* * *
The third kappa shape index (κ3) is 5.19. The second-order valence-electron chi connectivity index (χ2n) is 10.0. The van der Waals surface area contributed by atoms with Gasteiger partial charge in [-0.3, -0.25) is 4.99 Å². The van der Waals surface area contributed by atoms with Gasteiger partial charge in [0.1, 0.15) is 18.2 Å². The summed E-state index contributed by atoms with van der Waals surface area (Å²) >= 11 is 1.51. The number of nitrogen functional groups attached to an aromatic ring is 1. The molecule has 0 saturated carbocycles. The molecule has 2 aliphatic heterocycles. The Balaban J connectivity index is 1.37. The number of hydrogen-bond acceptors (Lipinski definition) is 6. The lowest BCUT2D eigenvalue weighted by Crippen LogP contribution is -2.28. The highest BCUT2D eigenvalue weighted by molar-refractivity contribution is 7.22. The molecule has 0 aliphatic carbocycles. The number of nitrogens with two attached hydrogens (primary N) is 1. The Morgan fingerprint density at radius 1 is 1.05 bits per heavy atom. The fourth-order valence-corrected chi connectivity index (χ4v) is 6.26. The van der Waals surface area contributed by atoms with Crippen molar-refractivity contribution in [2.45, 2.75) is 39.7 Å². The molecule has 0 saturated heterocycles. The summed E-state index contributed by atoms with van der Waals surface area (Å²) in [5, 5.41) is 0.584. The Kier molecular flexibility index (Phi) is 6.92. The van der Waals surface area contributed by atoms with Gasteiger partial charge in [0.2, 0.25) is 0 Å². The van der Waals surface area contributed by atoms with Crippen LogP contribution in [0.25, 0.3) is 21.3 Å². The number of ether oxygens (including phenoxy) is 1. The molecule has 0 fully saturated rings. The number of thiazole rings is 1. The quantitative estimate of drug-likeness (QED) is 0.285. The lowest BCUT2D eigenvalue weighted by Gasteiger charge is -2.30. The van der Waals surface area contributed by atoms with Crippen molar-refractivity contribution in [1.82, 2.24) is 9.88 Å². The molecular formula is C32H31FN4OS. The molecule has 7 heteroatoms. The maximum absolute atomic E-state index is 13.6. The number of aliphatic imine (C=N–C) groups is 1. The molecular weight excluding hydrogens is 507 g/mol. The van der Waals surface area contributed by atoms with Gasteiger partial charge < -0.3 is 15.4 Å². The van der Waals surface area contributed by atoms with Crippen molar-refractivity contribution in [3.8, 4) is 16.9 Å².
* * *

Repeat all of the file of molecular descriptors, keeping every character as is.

The third kappa shape index (κ3) is 5.19. The second-order valence-electron chi connectivity index (χ2n) is 10.0. The van der Waals surface area contributed by atoms with Gasteiger partial charge in [-0.3, -0.25) is 4.99 Å². The van der Waals surface area contributed by atoms with Gasteiger partial charge in [0.1, 0.15) is 18.2 Å². The summed E-state index contributed by atoms with van der Waals surface area (Å²) >= 11 is 1.51. The number of nitrogen functional groups attached to an aromatic ring is 1. The molecule has 0 saturated carbocycles. The molecule has 2 aliphatic heterocycles. The Balaban J connectivity index is 1.37. The number of hydrogen-bond acceptors (Lipinski definition) is 6. The lowest BCUT2D eigenvalue weighted by Crippen LogP contribution is -2.28. The highest BCUT2D eigenvalue weighted by molar-refractivity contribution is 7.22. The molecule has 0 aliphatic carbocycles. The number of nitrogens with two attached hydrogens (primary N) is 1. The Morgan fingerprint density at radius 1 is 1.05 bits per heavy atom. The fourth-order valence-corrected chi connectivity index (χ4v) is 6.26. The van der Waals surface area contributed by atoms with Crippen molar-refractivity contribution in [2.45, 2.75) is 39.7 Å². The molecule has 0 saturated heterocycles. The summed E-state index contributed by atoms with van der Waals surface area (Å²) in [5, 5.41) is 0.584. The Kier molecular flexibility index (Phi) is 6.92. The van der Waals surface area contributed by atoms with Gasteiger partial charge in [0.2, 0.25) is 0 Å². The van der Waals surface area contributed by atoms with Crippen LogP contribution in [0.25, 0.3) is 21.3 Å². The number of ether oxygens (including phenoxy) is 1. The molecule has 0 fully saturated rings. The number of thiazole rings is 1. The quantitative estimate of drug-likeness (QED) is 0.285. The lowest BCUT2D eigenvalue weighted by Gasteiger charge is -2.30. The van der Waals surface area contributed by atoms with Crippen molar-refractivity contribution in [1.82, 2.24) is 9.88 Å². The molecular formula is C32H31FN4OS. The molecule has 7 heteroatoms. The maximum absolute atomic E-state index is 13.6. The number of aliphatic imine (C=N–C) groups is 1. The molecular weight excluding hydrogens is 507 g/mol. The van der Waals surface area contributed by atoms with Gasteiger partial charge < -0.3 is 15.4 Å². The van der Waals surface area contributed by atoms with Crippen molar-refractivity contribution in [3.8, 4) is 16.9 Å².